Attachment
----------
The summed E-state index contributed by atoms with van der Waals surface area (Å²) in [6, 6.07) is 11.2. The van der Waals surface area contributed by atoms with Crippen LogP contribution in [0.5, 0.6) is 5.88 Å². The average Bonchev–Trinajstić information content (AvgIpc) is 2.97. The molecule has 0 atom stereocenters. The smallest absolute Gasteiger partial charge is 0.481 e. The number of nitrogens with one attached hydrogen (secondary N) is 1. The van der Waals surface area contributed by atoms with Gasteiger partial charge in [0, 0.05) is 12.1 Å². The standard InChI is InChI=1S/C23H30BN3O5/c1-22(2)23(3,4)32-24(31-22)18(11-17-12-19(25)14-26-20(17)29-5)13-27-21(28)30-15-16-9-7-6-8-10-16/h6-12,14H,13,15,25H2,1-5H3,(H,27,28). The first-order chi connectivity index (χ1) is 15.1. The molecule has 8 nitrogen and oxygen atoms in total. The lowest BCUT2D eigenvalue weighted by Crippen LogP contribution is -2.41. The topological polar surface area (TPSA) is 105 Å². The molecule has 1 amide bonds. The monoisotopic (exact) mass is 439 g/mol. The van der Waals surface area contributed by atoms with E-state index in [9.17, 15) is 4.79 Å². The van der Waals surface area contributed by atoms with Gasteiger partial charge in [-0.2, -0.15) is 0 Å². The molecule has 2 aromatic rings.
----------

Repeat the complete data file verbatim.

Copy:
The summed E-state index contributed by atoms with van der Waals surface area (Å²) in [6, 6.07) is 11.2. The van der Waals surface area contributed by atoms with Crippen LogP contribution in [0.5, 0.6) is 5.88 Å². The average Bonchev–Trinajstić information content (AvgIpc) is 2.97. The molecule has 0 atom stereocenters. The smallest absolute Gasteiger partial charge is 0.481 e. The number of nitrogens with one attached hydrogen (secondary N) is 1. The van der Waals surface area contributed by atoms with Gasteiger partial charge in [0, 0.05) is 12.1 Å². The standard InChI is InChI=1S/C23H30BN3O5/c1-22(2)23(3,4)32-24(31-22)18(11-17-12-19(25)14-26-20(17)29-5)13-27-21(28)30-15-16-9-7-6-8-10-16/h6-12,14H,13,15,25H2,1-5H3,(H,27,28). The first-order chi connectivity index (χ1) is 15.1. The molecule has 8 nitrogen and oxygen atoms in total. The lowest BCUT2D eigenvalue weighted by Crippen LogP contribution is -2.41. The topological polar surface area (TPSA) is 105 Å². The molecule has 1 amide bonds. The monoisotopic (exact) mass is 439 g/mol. The van der Waals surface area contributed by atoms with E-state index in [9.17, 15) is 4.79 Å². The van der Waals surface area contributed by atoms with Gasteiger partial charge in [-0.2, -0.15) is 0 Å². The molecule has 2 aromatic rings.